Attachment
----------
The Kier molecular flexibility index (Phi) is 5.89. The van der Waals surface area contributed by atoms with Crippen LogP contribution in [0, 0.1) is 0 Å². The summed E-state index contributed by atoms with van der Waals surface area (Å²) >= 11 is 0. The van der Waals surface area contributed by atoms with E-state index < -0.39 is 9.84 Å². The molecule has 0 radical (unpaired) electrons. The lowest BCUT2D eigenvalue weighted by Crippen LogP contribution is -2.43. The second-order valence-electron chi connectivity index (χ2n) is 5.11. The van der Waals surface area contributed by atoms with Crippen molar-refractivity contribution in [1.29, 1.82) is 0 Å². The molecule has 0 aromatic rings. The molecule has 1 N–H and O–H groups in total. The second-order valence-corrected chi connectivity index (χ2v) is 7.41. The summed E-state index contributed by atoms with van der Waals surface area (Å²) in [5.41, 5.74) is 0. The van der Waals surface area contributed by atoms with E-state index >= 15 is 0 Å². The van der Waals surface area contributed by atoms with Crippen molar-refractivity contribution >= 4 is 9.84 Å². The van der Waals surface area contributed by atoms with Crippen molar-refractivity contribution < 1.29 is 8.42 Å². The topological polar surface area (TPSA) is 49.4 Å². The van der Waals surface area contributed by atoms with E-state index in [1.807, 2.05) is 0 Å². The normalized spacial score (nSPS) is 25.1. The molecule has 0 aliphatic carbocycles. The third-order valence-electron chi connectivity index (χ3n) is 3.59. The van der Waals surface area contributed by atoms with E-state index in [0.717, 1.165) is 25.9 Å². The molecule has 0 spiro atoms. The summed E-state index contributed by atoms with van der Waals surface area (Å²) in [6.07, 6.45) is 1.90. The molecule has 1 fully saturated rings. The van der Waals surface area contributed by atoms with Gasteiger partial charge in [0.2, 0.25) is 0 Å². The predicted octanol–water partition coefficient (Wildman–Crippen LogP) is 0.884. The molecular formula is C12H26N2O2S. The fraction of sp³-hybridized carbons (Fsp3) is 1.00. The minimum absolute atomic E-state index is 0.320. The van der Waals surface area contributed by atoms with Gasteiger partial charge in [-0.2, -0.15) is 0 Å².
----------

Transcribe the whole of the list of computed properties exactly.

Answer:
The Kier molecular flexibility index (Phi) is 5.89. The van der Waals surface area contributed by atoms with Crippen LogP contribution in [0, 0.1) is 0 Å². The summed E-state index contributed by atoms with van der Waals surface area (Å²) >= 11 is 0. The van der Waals surface area contributed by atoms with E-state index < -0.39 is 9.84 Å². The molecule has 0 radical (unpaired) electrons. The lowest BCUT2D eigenvalue weighted by Crippen LogP contribution is -2.43. The second-order valence-electron chi connectivity index (χ2n) is 5.11. The van der Waals surface area contributed by atoms with Crippen molar-refractivity contribution in [1.29, 1.82) is 0 Å². The molecule has 0 aromatic rings. The molecule has 1 N–H and O–H groups in total. The second-order valence-corrected chi connectivity index (χ2v) is 7.41. The summed E-state index contributed by atoms with van der Waals surface area (Å²) in [5.41, 5.74) is 0. The van der Waals surface area contributed by atoms with E-state index >= 15 is 0 Å². The van der Waals surface area contributed by atoms with Crippen molar-refractivity contribution >= 4 is 9.84 Å². The van der Waals surface area contributed by atoms with Crippen molar-refractivity contribution < 1.29 is 8.42 Å². The topological polar surface area (TPSA) is 49.4 Å². The van der Waals surface area contributed by atoms with E-state index in [1.807, 2.05) is 0 Å². The normalized spacial score (nSPS) is 25.1. The molecule has 0 aliphatic carbocycles. The third-order valence-electron chi connectivity index (χ3n) is 3.59. The van der Waals surface area contributed by atoms with E-state index in [0.717, 1.165) is 25.9 Å². The molecule has 0 spiro atoms. The summed E-state index contributed by atoms with van der Waals surface area (Å²) in [6.07, 6.45) is 1.90. The molecule has 1 fully saturated rings. The van der Waals surface area contributed by atoms with Gasteiger partial charge in [0.2, 0.25) is 0 Å². The predicted octanol–water partition coefficient (Wildman–Crippen LogP) is 0.884. The molecular formula is C12H26N2O2S. The fraction of sp³-hybridized carbons (Fsp3) is 1.00. The minimum absolute atomic E-state index is 0.320. The van der Waals surface area contributed by atoms with Gasteiger partial charge in [-0.2, -0.15) is 0 Å².